• Is this answer sourced from "Catholic Canons or official Catholic Church teachings", or is it your opinion? – Andrew Mar 17 '17 at 20:21
  • @Andrew Many Catholic Missals have a variety of prayers for the dying. One is quite free to follow the dictates and promptings of the Holy Spirit in the choice of prayers to use, but a Perfect Act of Contrition is most important: "The sick person should make a sincere, or perfect, act of contrition and then receive communion. (However, if a confused sick person admits, or confesses, some sin anyway, the minister is bound to the same secrecy as is a priest." Sacraments for the Dying in the Absence of a Priest – Ken Graham Mar 18 '17 at 0:13
  • It should perhaps be pointed out that"perfect" in the context of contrition is a somewhat technical term. It means contrition arising from love of God, as opposed to other motives like fear of hell. See, for example, newadvent.org/cathen/04337a.htm . – Andreas Blass Mar 18 '17 at 18:53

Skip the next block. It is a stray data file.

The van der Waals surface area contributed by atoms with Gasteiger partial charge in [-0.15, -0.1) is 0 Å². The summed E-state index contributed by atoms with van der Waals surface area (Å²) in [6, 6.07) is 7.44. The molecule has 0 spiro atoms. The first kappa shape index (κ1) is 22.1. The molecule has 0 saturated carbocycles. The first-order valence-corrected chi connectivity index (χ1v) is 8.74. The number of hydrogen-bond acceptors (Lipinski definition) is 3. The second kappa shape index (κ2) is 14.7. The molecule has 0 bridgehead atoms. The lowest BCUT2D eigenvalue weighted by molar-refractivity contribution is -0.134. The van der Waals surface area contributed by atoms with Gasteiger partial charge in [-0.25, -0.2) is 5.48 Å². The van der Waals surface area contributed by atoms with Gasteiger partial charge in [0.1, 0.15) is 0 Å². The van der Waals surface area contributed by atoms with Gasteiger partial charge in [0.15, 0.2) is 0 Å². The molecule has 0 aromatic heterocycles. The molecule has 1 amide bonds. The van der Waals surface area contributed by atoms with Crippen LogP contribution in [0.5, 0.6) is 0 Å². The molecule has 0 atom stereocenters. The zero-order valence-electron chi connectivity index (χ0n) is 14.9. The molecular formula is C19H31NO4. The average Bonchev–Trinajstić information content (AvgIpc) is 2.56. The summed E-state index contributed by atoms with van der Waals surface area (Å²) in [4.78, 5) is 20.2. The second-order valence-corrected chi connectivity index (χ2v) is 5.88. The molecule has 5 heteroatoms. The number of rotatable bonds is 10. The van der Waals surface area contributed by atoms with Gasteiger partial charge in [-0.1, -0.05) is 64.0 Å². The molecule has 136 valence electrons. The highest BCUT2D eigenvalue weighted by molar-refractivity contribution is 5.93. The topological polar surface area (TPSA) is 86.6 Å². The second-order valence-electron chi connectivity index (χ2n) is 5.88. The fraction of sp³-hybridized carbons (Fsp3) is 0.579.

• @KenGraham your link discusses the dispensation of a Eucharistic rite not by a priest but still by a catholic who has been appointed as a Eucharistic minister by a priest. According to Trent a Protestant is not only unfit to administer any of the sacraments, but anyone who teaches otherwise is anathema. This is why I am asking if this is your opinion or if there is any actual document you can cite, per the OP's question, that discusses this in the context of the service of a Protestant priest. – Andrew Mar 19 '17 at 18:08
2